396 pages, 16 line illus, 55 figs, 2 tabs, 22 maps
Jonathan Kingdon constructs a magisterial and evocative account of the origins of bipedalism, incorporating the latest findings from ecology, biogeography and paleontology. By analysing the consequences of bipedalism - agility, tool manipulation, fire use, complex signalling - he is able to interpret recent evidence suggesting that 20 species of humans and hominids have lived and become extinct.
'Jonathan Kingdon is a Living World Treasure. One of Africa's greatest zoological artists, he is also one of zoology's leading authorities on Africa's mammals. A world class zoologist, ecologist, and writer, he also thinks deeply about human prehistory and evolution. Bipedality is humanity's founding peculiarity. Lowly Origin is Kingdon's highly original take on how it came about, and he manages to broaden his canvas to accommodate all of human evolution. An artist with words and a poet with images, only Jonathan Kingdon could have written this book.' Richard Dawkins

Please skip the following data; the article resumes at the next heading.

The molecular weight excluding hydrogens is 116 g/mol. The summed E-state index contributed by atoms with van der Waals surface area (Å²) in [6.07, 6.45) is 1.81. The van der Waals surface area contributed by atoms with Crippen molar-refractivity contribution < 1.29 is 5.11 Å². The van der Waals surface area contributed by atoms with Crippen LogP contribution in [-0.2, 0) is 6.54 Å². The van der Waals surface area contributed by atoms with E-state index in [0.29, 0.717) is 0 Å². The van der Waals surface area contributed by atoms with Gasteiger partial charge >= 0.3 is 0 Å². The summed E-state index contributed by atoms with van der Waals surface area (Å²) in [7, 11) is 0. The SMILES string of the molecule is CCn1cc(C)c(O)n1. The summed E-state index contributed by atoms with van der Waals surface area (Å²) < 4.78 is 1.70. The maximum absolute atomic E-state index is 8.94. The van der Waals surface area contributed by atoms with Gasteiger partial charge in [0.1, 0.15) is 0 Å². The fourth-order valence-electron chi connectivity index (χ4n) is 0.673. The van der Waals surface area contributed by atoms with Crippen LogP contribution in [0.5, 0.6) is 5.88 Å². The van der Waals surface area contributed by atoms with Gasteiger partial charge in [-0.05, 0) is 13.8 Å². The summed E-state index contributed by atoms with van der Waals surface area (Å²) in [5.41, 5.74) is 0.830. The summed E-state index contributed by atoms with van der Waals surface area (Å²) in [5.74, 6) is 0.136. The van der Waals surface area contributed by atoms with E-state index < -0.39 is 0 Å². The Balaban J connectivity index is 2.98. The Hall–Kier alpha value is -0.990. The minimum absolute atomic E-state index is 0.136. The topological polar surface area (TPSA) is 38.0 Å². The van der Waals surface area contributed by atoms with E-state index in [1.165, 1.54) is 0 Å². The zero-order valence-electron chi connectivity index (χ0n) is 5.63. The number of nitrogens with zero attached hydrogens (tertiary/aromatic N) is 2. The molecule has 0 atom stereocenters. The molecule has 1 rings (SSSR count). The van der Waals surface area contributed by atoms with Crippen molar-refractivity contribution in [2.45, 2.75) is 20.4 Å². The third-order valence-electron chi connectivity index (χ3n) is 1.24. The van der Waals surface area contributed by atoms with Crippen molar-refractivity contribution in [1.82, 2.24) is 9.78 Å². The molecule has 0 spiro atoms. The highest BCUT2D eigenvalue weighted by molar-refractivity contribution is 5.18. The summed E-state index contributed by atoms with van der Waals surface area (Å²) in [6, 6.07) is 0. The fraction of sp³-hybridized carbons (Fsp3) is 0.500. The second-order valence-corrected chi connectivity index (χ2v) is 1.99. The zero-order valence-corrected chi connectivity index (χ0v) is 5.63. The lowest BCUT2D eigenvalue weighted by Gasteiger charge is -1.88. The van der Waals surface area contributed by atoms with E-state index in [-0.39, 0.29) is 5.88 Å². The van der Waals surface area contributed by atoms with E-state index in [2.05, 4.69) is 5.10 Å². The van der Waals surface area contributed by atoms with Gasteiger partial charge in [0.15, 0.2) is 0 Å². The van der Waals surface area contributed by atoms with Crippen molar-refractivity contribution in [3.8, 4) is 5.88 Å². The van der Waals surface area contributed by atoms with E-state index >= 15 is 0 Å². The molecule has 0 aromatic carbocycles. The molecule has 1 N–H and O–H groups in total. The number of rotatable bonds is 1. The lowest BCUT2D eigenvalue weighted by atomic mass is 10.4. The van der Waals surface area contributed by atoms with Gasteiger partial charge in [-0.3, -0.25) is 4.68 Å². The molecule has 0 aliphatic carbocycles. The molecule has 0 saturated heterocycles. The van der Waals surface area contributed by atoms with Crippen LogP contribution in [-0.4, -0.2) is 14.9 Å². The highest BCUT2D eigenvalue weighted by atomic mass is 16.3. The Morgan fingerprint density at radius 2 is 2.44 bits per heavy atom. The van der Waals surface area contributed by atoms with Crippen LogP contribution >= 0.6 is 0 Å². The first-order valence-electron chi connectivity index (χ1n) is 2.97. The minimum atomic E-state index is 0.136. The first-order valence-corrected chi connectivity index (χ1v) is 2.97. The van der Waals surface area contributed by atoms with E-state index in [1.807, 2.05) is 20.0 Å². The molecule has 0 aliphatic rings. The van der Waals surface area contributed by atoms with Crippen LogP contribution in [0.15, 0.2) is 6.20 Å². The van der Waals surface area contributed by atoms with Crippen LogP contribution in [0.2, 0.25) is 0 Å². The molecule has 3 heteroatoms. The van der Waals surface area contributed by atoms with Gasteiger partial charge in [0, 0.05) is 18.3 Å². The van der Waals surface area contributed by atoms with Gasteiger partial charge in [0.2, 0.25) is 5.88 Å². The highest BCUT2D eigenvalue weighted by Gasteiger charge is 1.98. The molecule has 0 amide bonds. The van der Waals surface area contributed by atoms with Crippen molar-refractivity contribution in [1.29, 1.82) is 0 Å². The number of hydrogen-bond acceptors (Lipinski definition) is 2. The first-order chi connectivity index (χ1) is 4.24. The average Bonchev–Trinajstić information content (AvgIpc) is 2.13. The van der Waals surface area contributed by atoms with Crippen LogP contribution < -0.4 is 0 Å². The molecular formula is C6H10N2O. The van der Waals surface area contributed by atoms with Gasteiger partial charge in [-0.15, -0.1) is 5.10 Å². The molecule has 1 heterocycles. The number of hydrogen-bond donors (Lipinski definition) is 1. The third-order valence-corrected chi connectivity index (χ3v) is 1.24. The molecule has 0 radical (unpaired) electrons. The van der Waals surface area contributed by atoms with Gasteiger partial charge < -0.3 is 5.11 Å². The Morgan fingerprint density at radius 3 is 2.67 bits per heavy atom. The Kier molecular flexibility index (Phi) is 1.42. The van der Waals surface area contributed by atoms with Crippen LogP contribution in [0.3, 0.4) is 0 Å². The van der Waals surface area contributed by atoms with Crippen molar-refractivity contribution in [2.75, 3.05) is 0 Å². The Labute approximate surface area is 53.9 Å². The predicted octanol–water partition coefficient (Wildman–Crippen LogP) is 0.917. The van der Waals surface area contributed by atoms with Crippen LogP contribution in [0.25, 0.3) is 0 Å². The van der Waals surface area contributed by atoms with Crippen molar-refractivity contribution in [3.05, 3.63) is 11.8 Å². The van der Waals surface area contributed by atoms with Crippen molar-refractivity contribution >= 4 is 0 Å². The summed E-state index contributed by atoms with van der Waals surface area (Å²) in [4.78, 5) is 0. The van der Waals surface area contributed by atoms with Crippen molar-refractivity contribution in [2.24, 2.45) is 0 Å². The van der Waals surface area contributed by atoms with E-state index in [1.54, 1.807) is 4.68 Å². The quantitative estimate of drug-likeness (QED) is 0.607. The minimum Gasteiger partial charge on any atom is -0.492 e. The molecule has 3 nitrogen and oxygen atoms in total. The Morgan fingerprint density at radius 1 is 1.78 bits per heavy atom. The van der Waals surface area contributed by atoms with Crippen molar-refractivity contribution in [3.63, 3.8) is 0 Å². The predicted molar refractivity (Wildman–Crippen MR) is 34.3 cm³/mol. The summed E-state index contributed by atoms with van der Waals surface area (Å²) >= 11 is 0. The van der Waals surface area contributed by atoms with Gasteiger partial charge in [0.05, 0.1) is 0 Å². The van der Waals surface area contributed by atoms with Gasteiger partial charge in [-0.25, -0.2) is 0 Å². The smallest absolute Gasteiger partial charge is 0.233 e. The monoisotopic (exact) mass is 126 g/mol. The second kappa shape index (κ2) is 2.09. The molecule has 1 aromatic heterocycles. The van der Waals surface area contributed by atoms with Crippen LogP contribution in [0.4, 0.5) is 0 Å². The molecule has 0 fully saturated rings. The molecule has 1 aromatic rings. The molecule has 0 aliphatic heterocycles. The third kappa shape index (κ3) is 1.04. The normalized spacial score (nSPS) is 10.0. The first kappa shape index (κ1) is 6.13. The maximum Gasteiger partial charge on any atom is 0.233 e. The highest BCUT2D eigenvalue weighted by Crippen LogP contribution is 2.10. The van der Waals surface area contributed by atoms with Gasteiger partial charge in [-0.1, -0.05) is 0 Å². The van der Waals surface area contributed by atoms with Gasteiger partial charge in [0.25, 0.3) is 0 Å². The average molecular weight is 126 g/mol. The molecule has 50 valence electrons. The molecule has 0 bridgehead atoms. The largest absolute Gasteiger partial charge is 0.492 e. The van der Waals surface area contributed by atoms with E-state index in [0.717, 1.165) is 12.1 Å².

[A] remarkable new book... [I]n Kingdon we find a primate who is unafraid to give the establishment a good hard shake, and whose keen powers of observation and reasoning make him impossible to summarily dismiss... Indeed so packed with novel ideas is Lowly Origin that it presents us with a picture of human evolution quite unlike anything that has come before it. -- Tim Flannery New York Review of Books Lowly Origin is brimming with information, insight, experience and speculation about how we became human... [A] comprehensive and evocative rendition of who we are and how we fit in to the natural world. -- Donald Johanson Los Angeles Times Book Review Elegant and thoughtful... Jonathan Kingdon commands a unique position at the interface of science and art ... Whether or not [he] manages to convince you of his larger thesis, you will be provoked along the way by the many connections he makes. And just as important, Lowly Origin is a landmark for its thoroughness in integrating the story of human evolution (which he brings up to the present day) with that of the evolving landscapes and habitats of the African continent. -- Ian Tattersall Natural History Lowly Origin ... provides much new food for thought for lay readers and specialists alike. -- Osbjorn M. Pearson Journal of Anthropological Research Naturalist-artist Kingdon is well known for his books on African mammals and his beautiful illustrations of them... [This] book is well written and charmingly illustrated. Choice Every so often ... a new concept comes into being. In Lowly Origin, Jonathan Kingdon puts forward just such a new concept... Lowly Origin is full of insights and displays the profound knowledge of African geography and ecology that is the hallmark of all Kingdon's work. -- Peter Andrews Times Literary Supplement Jonathan Kingdon is a subtle amalgam of artist and scientist. He has a deep and up-to-date knowledge of human prehistory, and of the topology and geography of Africa, the continent where most of human prehistory happened. But he is also our leading zoological artist, and I think it must be his artist's eye that gives his writing style its vividness... Kingdon is a wonderful example of a "Third Culture" writer: a scientist who communicated his original ideas to fellow scholars in books that can be read--and enjoyed--by any educated person. -- Richard Dawkins Times Literary Supplement Lowly Origin is an evocative book that highlights one of the key factors that makes us human--our bipedality... Kingdon's writing is lucid and his illustrations are beautiful in showcasing just how this important component of human evolution took place... A must read. A must have. -- Ann Haley MacKenzie American Biology Teacher Jonathan Kingdon is ... singularly well equipped to cast an eye over the thorny problem of human origins... Kingdon has read widely and wisely... [He] does not claim to have found the answer to human origins. The real message of the book is the rich contextual evidence it provides. Wise students of human evolutionary history would be well advised to think carefully about that message. -- Bernard Wood Bioscience There are people who will authoritatively disagree ... however, any subsequent account will have to parry Kingdon's version with equally explicit consideration of ... equally vivid pictures of ways of life. -- Alison Jolly London Review of Books
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